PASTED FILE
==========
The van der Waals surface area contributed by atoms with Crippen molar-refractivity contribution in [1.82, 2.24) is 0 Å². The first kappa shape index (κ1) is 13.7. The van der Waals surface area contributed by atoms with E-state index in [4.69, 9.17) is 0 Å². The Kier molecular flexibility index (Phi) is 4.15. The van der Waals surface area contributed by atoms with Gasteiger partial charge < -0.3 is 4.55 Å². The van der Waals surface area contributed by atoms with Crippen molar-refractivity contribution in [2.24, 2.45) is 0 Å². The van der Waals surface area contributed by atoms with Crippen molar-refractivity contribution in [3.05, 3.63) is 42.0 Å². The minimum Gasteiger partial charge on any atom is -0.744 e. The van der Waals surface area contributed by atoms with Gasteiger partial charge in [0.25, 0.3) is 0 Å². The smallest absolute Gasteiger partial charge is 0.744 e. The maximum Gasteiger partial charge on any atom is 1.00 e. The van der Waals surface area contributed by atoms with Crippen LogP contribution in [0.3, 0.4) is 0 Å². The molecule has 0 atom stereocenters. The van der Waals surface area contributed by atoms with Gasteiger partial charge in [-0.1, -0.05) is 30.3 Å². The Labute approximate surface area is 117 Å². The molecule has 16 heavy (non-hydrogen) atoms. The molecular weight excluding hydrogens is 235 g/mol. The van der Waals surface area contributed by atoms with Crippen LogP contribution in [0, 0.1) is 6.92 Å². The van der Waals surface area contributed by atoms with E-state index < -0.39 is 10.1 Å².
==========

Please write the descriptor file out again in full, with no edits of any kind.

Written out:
The van der Waals surface area contributed by atoms with Crippen molar-refractivity contribution in [1.82, 2.24) is 0 Å². The first kappa shape index (κ1) is 13.7. The van der Waals surface area contributed by atoms with E-state index in [4.69, 9.17) is 0 Å². The Kier molecular flexibility index (Phi) is 4.15. The van der Waals surface area contributed by atoms with Gasteiger partial charge < -0.3 is 4.55 Å². The van der Waals surface area contributed by atoms with Crippen molar-refractivity contribution in [2.24, 2.45) is 0 Å². The van der Waals surface area contributed by atoms with Crippen molar-refractivity contribution in [3.05, 3.63) is 42.0 Å². The minimum Gasteiger partial charge on any atom is -0.744 e. The van der Waals surface area contributed by atoms with Gasteiger partial charge in [0.25, 0.3) is 0 Å². The smallest absolute Gasteiger partial charge is 0.744 e. The maximum Gasteiger partial charge on any atom is 1.00 e. The van der Waals surface area contributed by atoms with Crippen LogP contribution in [0.3, 0.4) is 0 Å². The molecule has 0 atom stereocenters. The van der Waals surface area contributed by atoms with Gasteiger partial charge in [-0.1, -0.05) is 30.3 Å². The Labute approximate surface area is 117 Å². The molecule has 16 heavy (non-hydrogen) atoms. The molecular weight excluding hydrogens is 235 g/mol. The van der Waals surface area contributed by atoms with Crippen LogP contribution in [0, 0.1) is 6.92 Å². The van der Waals surface area contributed by atoms with E-state index < -0.39 is 10.1 Å².